Democrats have also indicated they intend to exert their influence over spending negotiations to secure a resolution of the ongoing debate over the Deferred Action for Childhood Arrivals (DACA) program. The DACA program, established by President Obama, allowed persons who were brought to the country illegally by their parents when they were children to remain in the country and work, serve in the armed forces, or attend school. The Trump Administration announced in September that it will end the program in March 2018 because it lacked congressional authorization. The delay in terminating the program is designed to give Congress a chance to enact legislation to authorize a similar program. Speaker of the House Paul Ryan has formed a Republican working group in the House to develop a proposal on the issue, and Senate Republicans have also reportedly established a working group to draft their approach. Speaker Ryan reportedly told some members of the House Republican Conference that a DACA fix will be included in the appropriations bill the House will consider before December 8; Democrats have indicated they will withhold their support for any appropriations bill that does not include protection for DACA beneficiaries. While public support for DACA beneficiaries is widespread, there are sharp differences over whether and how to authorize the program by law and whether to include border security and various enhanced immigration enforcement authorities in a DACA legislative package without alienating support from either party.

In reportedly telling some of his members that DACA will be addressed in the appropriations bill, Speaker Ryan also is reported to have told his members that the issue of restoring cost-sharing subsidy payments under the Affordable Care Act (ACA) will not be addressed in that vehicle. The President decided in October to end the cost-sharing reduction payments that helped to subsidize the health-insurance policies available under the ACA. Congressional Republicans are trying to determine a path forward on the issue. Senate Health, Education, Labor and Pensions Committee Chairman Lamar Alexander (R-TN) and Ranking Member Patty Murray (D-WA) have introduced a bipartisan bill to restore the payments for two years. Senate Finance Committee Chairman Orrin Hatch (R-UT) and Ways & Means Chairman Brady have proposed their own approach, which is more conservative. Resolution is a salient issue for the future of President Obama’s signature domestic achievement, especially during the upcoming ACA open-enrollment period. Because of the focus on tax reform, however, it is dubious any resolution of the issue will be achievable in November. Along with these ACA-related issues, Congress will need to renew the Children’s Health Insurance Program (CHIP), which expired at the end of September. While the program continues to function, many states are now running out of money for it, so renewal of the program is priority. The House plans to consider its version of a bill to renew CHIP this week, although in the face of Democratic opposition to some of its offset provisions used to pay for the renewal, that bill is unlikely to garner sufficient support to pass the Senate. Further talks will be needed to resolve the issue, even as states run out of funding for the program.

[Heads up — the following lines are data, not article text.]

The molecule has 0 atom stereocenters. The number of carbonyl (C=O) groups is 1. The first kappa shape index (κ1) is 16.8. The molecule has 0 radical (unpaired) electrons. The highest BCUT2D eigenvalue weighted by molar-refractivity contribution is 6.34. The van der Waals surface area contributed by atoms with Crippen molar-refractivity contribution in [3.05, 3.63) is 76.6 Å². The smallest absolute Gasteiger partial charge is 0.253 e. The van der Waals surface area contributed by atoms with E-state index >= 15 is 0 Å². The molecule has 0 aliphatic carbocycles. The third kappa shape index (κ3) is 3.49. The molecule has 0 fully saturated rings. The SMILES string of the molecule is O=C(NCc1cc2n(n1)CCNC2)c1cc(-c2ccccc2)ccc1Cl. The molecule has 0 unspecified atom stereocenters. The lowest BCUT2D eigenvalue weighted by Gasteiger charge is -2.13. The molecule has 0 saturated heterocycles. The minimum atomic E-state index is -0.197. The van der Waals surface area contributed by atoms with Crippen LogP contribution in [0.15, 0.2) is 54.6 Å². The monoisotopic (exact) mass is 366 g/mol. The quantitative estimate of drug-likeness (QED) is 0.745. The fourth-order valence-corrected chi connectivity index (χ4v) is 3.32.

Compounding the challenges presented by these fiscal debates is disaster relief. The White House has indicated that Congress should expect a request in November for a third round of disaster aid for communities affected by Hurricanes Harvey, Irma and Maria and western wildfires. White House Budget Director Mick Mulvaney recently indicated that damage assessments are ongoing and additional disaster-relief requests will follow their completion. He also proposed that Congress consider reducing spending elsewhere in order to offset the unbudgeted amounts that will be necessary for disaster aid. Whether that offset suggestion becomes an administration demand is unclear, but if so it is likely to be highly controversial.

Behind the scenes, leaders of the Armed Services Committees are optimistic of concluding conference committee negotiations on the FY 2018 National Defense Authorization Act. The annual authorization bill sets Department of Defense policy and authorizes Pentagon spending levels for the year ahead. In July, the House passed a $696 billion bill while the Senate passed a $700 billion package in mid-September. Aside from their marginally different topline allocations, the House and Senate bills diverge slightly on policy and when passed by their respective chambers both exceed some of the budget and capability levels requested by President Trump. Despite these differences, House Armed Services Committee Chairman Mac Thornberry (R-TX) has expressed optimism that the differences will be resolved in short order. His Senate counterpart, Chairman John McCain (R-AZ), has expressed his view that a conference report could be finished in “days.” A resulting conference report must be passed by both chambers before being sent to the President for signature.